Story of the Month
This page is a collection of narratives, interviews and photographs that records not only our projects and initiatives but also celebrates the people of Kumaon. Each month, we commemorate the contribution, work and the efforts of an individual or a community, without whom our work could not be possible.
Deepa Bisht (Reetha area) : From teaching to running her own shop, and how joining an SHG changed her life.
The very first person you’re likely to meet when you go to the Reetha village square, is Deepa Di. She will be in her shop, always ready to greet you with a large grin and a cup of tea. Anyone and everyone going through Reetha always stops at the shop, result of which it has also become everyone’s source of information. On a relatively quiet afternoon, I sat down in her shop and asked her to tell me her story.
“I got involved with Chirag through the Prod Shiksha Program. I taught women aged between 30-50 to learn how to read and write. When I started out, they didn’t know anything so I started from scratch; with alphabets. I taught them for an hour every day. It was very difficult for them to grasp reading and writing, but after three years they started reading big words such as ‘Hindustan’. They learnt how to write their names and their children’s names. At the end of four years, when the program was shut down, they could read complete newspapers. I had small kids when I was a part of the program, but I had a passion for teaching. I often thought that I wanted to learn. The money was meagre; only 150 rupees a month, but I did it only because of the learning. I would finish all my work at home; it was tough leaving the kids behind, but it was only for an hour or two. I had to cut grass, feed the cows and all do the household work, but I would make time for myself.
After the Prod Shiksha Program, a library program called the Room to Read program was started by Chirag. I was part of the program for a few years, after which I joined the Bal Shikshak Program. I worked in schools for 5 years, giving training and teaching children. I taught the children all day and sometimes I would even go to other schools to give trainings. The number of children in our school, the Nathuakhan school, gradually decreased. Only 14-15 kids were left. The program was then discontinued in our area due to the small number of children. I then joined Gene Campaign. I worked there on agriculture for 4 years. It was a mix of office and field work. Then I thought, ‘What do I do with a job?’ So now I’m here, running my own shop.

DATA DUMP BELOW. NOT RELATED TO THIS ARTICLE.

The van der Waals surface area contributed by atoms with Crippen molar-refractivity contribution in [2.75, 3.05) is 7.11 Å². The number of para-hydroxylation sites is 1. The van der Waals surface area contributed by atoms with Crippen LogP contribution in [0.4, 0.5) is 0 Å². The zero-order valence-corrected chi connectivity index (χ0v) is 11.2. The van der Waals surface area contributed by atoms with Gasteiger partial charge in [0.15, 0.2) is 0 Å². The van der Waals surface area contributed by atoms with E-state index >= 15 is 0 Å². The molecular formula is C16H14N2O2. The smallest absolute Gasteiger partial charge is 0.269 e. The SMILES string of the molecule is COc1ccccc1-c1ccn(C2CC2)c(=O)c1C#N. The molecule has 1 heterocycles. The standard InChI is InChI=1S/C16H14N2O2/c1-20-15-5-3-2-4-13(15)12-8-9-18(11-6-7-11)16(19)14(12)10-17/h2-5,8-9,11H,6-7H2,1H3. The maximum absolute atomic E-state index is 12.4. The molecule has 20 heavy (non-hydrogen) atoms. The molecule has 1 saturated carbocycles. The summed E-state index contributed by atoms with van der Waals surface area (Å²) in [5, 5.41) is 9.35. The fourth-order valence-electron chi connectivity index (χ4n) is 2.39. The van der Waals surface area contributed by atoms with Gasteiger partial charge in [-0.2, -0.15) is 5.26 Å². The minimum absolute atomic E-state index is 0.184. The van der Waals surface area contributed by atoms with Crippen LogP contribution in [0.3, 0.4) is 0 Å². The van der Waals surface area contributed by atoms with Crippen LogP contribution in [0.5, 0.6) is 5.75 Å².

After my first project, the Prod Shiksha Program was shut down, I joined the Sheetal SHG in Nathuakhan which was started in 2001. When I joined, there were 18-19 women. Today, there are 13; some of them dropped out because of having too much work or because of having to handle their homes. It has been 15 years since the SHG was formed and today, I am the Adhyaksh of the SHG. There are a lot of benefits of joining an SHG. Number one, we get into the habit of saving, however small the amount may be. Initially it was 10, after which it was gradually increased, and today we’re saving 100. Secondly, women have so much work to do, attending the meeting gives them an opportunity to sit down and rest for a bit. Third, I didn’t know anything about banks and bank work. I received a lot of training while part of the SHG, from Chirag. I learnt how to do bank work, deposit and withdrawal. I learnt all of this after joining the SHG. Today, our SHG has a 90,000 rupee saving of its own. Every member now has a saving of 8000 rupees. So ultimately, it’s all benefits. I can always borrow money from the SHG, for it is our own. I have taken loans for agriculture: to buy seeds for peas and apricots, for my children’s education and even to build a house. We keep giving and borrowing money. We also gain a lot of information from SHGs. We go outside, see things and attend trainings, naturally our knowledge increases. Otherwise if we sat at home all day, we would just have been limited to house hold work and even then if someone would’ve told us something, we wouldn’t have listened to them. People become narrow minded and believe that their job is to continue doing household work so they don’t pay heed to outside information.